The lovely models strolled the room with grace, looking far more at ease than they apparently felt, as most told me afterward. They were Geri Swingle, Roxanne Hamilton, Mary Chapel, Mary Orsini (who also handled the DFA merchandise table), Linda Mannix, Karen Meyer, Julie Brown, Sarah Sumner, Jana Goldstein, Nancy Ottman, Basia Daney, Susie Ammann and Judy Fairchild.

Three very special items were auctioned live. Two started with the garbage cans Waste Management gives its customers, which artists Amy Felker and Bethany Bachman had beautified, in homage to the Dumpster Beautification Project, which DFA also supports. Students at the Robert E. DeNier Youth Center were part of the project.

The garbage cans brought in more than $850, but the big ticket item was Tim Sullivan and Narrow Gauge’s donation of entertainment at a party for three or four hours. After much spirited bidding, the band brought in a whopping $3,500. Sullivan generously showed up at the event to help out and tout his donation.

Haney and Rogers were glowing in white as Angelic Yo Mama’s; Suzy DiSanto’s students from her Take the Lead program for fifth-graders in Durango School District could take on “Dancing with the Stars”; Mona Wood Patterson and Chuck Ford from Merely Players brought their puppet Edith Ann, who is 5½ and loves art.

“It’s more fun to paint in unexpected places,” Edith Ann said, “like the bottoms of your daddy’s shoes and the wall behind the couch.”

Lindy Simmons, representing the Cowboy Poetry Gathering, another grant recipient, didn’t just recite a poem, she wrote one especially for the occasion. She focused on what happiness is for a cowboy working the herd, and it was lyrically beautiful.

And Durango’s Irish songbird, Gemma Kavanagh, brought down the house with the grand finale. After arriving in her most divalicious pale blue glittering gown, and introducing her accompanist, Linda Mack, she began a parody of the song “Memories” from “Cats.”

Cortese found it on YouTube, and the only rendition I found was performed by Pam Peterson, so I’ll give her the credit.

The lyrics had the crowd in stitches, because it was all about the loss of memory in senior moments. Here’s a sample (hint: hum the end of “Memories” as you read):

“What the heck is that guy’s name? He sings with me in choir. Did I turn both the burners off, or is my house on fire! Shoot me, put me out of my misery, or just leave me to wander through Walmart’s parking lot.”

Those who had only seen her on stage in her classical music performances may not have known how funny she is, but they do now.

The end result was DFA record-breakers on all levels – highest totals ever for the silent auction and the luncheon overall, more than $17,000.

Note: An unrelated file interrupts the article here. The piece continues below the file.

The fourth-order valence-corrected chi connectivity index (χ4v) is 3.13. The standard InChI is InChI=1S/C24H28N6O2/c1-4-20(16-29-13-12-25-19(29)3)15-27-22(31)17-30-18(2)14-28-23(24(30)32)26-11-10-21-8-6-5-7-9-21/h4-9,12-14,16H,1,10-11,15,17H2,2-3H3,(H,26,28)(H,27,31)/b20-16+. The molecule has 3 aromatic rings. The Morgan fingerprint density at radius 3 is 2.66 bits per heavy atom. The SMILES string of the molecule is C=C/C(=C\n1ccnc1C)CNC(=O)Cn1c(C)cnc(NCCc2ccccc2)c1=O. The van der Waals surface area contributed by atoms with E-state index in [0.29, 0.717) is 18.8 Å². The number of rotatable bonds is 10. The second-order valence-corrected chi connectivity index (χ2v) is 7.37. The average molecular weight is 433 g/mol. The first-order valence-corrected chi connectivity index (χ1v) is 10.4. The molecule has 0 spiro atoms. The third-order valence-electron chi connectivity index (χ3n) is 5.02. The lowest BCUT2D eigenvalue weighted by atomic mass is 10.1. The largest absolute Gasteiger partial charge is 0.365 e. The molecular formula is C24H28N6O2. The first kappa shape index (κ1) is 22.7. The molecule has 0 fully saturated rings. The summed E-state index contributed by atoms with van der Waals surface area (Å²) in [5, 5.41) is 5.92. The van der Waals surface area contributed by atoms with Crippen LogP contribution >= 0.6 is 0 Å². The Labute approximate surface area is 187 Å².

Cortese said the group, which has been holding fundraisers all year to fill up its Grant Fund, is prepped to give away the highest amount in its more than two-decade history – more than $47,000.

The money will go to artists and arts organizations in the community, and we will all benefit from that.

Other grant fund recipients in 2012 included the Animas High School Digital Media Arts Program, the Docent Program at the Durango Arts Center, the Durango Children’s Chorale, the Durango Performing Arts Co., Music in the Mountains Goes to School and the San Juan Symphony’s Youth Outreach and Education Program.

To join DFA, email Treat at caroltreat@durango.net. To learn more about the grants process, contact Palmer at mharp4@bresnan.net.

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Pulling out their jackets for their birthdays because the candles on the cake don’t provide enough heat are Donna Arriza, Lucas Baken, Lynn Bell, Brett Englund, Elijah Ollier, Cheryl Bauer, Geri Campbell, Jan Millet, Lee Van Winkle, Keiran Murphy, Megan Cooksey, Martha Diehl, Oscar Johnson, Lawrence Nass, Shawn Slater, Karen Harris, Anna McCulloch, Carol Nokes, Molly Zink, Kendall Mimmack, Kathy Pierson, Evelyn Ramey, Marilyn Summers, Brad Cook, Roger Haney, Kerry Hill, Michelle Shramko, Mary (Crow) Dunlap, Marilyn Swanson, Richard Nobman, Jonah Michael Unterreiner (3!), Therese Teiber, Jackie Honold, Natasha Brown, Brian Honold, Rich Ajer, Ben Meyer, Karen Boots, Marie Maple, Jessica Widder, Mark Fleming, Robin Southworth, Sue Mages, Alexa Fleming, Caroline Munger, Bob Cox, Nancy Wiedeman, Preston Knight, Ashley Creyer, Chris Calwell, Linda Schwinghammer, Betsy Janeczek, Sharon Kusenberger and one of my favorite people, Penny Haney.

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Walking hand-in-had through fallen leaves for their anniversaries are Doug and Lori Brouner, Don and Sandra Mapel, Zeke and Glenda Baumgardner, Larry and Kathy Phelps, Tim and Debbie Smith, Gordon and Wanda Greve, David Ottman and Jen Schoedler, Jon and Mary Shafer, Frank and Karen Anesi, Bob and Nancy Conrad, Jeremy and Kristen Dugan, Miles and Holly Newby, Art and Katie Cahill, Steve and Andrea Owen, Duane and Judy Danielson, Kevin and Tabitha Heckman, Jon and Etoile Hening, Rege and Nancy Leach, Chris and Linda Berger, Greg and Shirley Drover and Dave and Marty Schank.

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Here’s how to reach me: neighbors@durangoherald.com; phone 375-4584; mail items to the Herald; or drop them off at the front desk. Please include contact names and phone numbers for all items.